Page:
by Carol Rifka Brunt
June Elbus is a fourteen-year-old who likes herself.
That right there is a hopeful sign. And she's "flawed," in the 14-year-old sense, in that she's physically large, kind of nerdy (she likes Mozart and pretend play, and "nerdy," is a word she uses to describe herself), and largely friendless.
Her uncle is her best friend, and later on, her late uncle's partner steps in to fill that void.
To Brunt's credit, I didn't find myself thinking of June as a quirky character who was actually cooler than everyone else in the story but just didn't realize it. She's a fully developed character, but in fact she's a regular kid. She's not an undiscovered, unrealized super-cool gem, just a fairly average teen girl. Interesting, insightful, and a sort that some people will like, others won't. Just like most people in real life. So what Brunt is getting her readers to do is to root for a girl who is truly no more special than any other real kid.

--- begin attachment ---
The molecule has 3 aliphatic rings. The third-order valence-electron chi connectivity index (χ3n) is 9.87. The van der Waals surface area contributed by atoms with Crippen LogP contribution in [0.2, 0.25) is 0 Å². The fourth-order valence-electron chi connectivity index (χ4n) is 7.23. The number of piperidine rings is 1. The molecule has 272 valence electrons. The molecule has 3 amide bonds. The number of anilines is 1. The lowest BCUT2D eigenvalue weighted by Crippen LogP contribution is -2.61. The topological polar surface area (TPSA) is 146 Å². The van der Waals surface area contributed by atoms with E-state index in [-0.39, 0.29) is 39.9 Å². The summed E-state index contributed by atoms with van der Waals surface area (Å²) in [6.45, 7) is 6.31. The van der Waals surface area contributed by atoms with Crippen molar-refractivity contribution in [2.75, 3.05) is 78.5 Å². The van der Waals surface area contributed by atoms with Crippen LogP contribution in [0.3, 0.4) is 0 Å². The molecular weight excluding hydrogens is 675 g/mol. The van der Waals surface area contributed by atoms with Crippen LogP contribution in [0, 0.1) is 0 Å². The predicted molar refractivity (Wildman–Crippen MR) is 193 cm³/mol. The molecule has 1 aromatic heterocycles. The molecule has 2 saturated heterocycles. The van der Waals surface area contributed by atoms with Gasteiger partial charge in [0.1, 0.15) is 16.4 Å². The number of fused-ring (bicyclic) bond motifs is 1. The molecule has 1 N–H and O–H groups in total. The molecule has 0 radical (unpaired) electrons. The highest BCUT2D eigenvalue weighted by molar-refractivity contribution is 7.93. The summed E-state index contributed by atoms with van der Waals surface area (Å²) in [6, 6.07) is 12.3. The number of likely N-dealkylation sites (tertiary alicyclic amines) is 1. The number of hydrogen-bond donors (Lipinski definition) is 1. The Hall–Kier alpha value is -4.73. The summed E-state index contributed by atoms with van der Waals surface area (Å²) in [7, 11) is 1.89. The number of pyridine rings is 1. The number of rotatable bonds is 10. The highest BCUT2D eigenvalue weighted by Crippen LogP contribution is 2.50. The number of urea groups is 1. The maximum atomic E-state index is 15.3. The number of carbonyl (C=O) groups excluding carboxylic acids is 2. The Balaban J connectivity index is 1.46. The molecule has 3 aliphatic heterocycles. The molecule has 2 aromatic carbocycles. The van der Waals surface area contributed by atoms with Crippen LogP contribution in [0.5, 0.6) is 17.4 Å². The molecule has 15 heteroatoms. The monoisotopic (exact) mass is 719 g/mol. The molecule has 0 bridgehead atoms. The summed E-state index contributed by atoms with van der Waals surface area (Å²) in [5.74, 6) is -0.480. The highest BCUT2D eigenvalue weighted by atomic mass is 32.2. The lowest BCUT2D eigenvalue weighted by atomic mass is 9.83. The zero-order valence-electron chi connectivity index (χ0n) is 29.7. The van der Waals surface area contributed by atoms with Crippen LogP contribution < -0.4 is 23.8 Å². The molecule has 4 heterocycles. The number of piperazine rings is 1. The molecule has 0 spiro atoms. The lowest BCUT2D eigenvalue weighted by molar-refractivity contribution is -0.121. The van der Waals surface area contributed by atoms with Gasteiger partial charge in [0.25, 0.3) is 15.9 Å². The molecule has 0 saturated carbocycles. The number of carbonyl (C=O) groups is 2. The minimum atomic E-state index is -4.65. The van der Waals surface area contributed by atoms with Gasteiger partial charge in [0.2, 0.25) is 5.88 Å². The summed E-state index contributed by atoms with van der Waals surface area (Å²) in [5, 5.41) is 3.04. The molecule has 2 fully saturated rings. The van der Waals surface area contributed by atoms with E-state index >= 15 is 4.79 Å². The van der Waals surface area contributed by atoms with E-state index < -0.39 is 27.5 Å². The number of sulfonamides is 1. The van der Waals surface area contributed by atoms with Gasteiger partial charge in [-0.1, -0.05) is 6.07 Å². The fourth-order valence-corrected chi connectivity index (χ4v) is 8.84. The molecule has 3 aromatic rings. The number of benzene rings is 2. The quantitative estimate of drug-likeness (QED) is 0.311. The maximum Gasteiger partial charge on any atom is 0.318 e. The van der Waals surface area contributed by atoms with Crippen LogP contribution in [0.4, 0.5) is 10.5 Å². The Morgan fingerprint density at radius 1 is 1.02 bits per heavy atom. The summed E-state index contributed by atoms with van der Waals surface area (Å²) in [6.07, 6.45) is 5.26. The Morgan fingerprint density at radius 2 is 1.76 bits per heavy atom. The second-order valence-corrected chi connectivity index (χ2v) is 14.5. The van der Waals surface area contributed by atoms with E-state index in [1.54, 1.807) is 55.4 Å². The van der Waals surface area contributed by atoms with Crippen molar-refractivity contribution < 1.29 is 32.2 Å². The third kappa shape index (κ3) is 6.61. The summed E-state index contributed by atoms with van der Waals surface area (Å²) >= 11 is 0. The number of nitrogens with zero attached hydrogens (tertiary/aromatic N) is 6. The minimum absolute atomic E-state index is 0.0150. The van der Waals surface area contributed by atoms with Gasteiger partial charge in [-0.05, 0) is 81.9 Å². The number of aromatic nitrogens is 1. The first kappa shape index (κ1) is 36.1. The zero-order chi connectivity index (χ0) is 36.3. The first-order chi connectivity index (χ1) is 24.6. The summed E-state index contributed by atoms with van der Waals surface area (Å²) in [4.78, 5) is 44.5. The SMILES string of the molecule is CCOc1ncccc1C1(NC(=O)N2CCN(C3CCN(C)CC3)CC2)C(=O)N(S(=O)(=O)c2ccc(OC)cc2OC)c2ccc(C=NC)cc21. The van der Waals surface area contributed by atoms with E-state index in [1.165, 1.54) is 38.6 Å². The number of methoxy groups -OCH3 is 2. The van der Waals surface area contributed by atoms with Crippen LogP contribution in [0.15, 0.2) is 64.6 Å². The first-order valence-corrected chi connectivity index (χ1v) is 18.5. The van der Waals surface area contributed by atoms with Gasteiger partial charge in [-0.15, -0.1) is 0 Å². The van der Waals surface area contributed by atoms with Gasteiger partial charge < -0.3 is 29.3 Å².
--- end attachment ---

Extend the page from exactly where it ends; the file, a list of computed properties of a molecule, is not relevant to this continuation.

That's what is so important about this book. June Elbus is average--no outstanding talents like her sister, an actor, and no great insights to share with the world. It's important to create a heroine who is special only because we know her well enough to see that she's a caring, loving, inquisitive person. A character we need to get to know in order to appreciate, and even then she's complex. More than once, I found myself wondering exactly why Uncle Finn so adored his niece. And there's no easy answer. It's not that she is secretly a brilliant artist (though he thinks she has talent) or because she is incredibly funny or an ugly duckling waiting to turn into a swan.
He loves her because she's June--a little nerdy, a lot needy, kinda funny, kinda puppy-dogish. Because she's his niece and he can see that she's a good kid and he loves her and she loves him.
Just like real life, where not every young adult can be a secret archer or divergent or great beauty or brilliant musician.
Most young adults just are who they are, and that's enough for the people who love them. June is a lovable, indelible character, just because she is who she is. I'm grateful young readers get to see that.